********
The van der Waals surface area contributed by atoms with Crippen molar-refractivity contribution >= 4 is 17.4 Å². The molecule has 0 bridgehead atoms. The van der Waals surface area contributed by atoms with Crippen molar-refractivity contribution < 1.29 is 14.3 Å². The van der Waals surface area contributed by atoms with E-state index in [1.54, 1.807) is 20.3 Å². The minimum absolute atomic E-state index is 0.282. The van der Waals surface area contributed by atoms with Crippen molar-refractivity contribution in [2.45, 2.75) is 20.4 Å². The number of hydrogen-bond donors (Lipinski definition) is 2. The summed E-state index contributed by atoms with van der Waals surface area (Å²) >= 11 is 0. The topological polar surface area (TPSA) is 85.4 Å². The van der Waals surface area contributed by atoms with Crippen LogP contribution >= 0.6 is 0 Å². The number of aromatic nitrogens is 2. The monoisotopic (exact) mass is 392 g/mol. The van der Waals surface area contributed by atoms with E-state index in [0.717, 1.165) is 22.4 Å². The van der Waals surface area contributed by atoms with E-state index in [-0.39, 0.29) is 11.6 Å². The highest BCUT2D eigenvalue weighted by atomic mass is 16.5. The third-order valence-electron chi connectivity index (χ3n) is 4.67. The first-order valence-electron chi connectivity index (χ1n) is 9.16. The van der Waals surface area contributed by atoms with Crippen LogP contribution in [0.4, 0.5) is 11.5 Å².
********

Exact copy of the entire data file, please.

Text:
The van der Waals surface area contributed by atoms with Crippen molar-refractivity contribution >= 4 is 17.4 Å². The molecule has 0 bridgehead atoms. The van der Waals surface area contributed by atoms with Crippen molar-refractivity contribution < 1.29 is 14.3 Å². The van der Waals surface area contributed by atoms with E-state index in [1.54, 1.807) is 20.3 Å². The minimum absolute atomic E-state index is 0.282. The van der Waals surface area contributed by atoms with Crippen molar-refractivity contribution in [2.45, 2.75) is 20.4 Å². The number of hydrogen-bond donors (Lipinski definition) is 2. The summed E-state index contributed by atoms with van der Waals surface area (Å²) >= 11 is 0. The topological polar surface area (TPSA) is 85.4 Å². The van der Waals surface area contributed by atoms with Crippen LogP contribution >= 0.6 is 0 Å². The number of aromatic nitrogens is 2. The monoisotopic (exact) mass is 392 g/mol. The van der Waals surface area contributed by atoms with E-state index in [0.717, 1.165) is 22.4 Å². The van der Waals surface area contributed by atoms with E-state index in [-0.39, 0.29) is 11.6 Å². The highest BCUT2D eigenvalue weighted by atomic mass is 16.5. The third-order valence-electron chi connectivity index (χ3n) is 4.67. The first-order valence-electron chi connectivity index (χ1n) is 9.16. The van der Waals surface area contributed by atoms with Crippen LogP contribution in [0.4, 0.5) is 11.5 Å².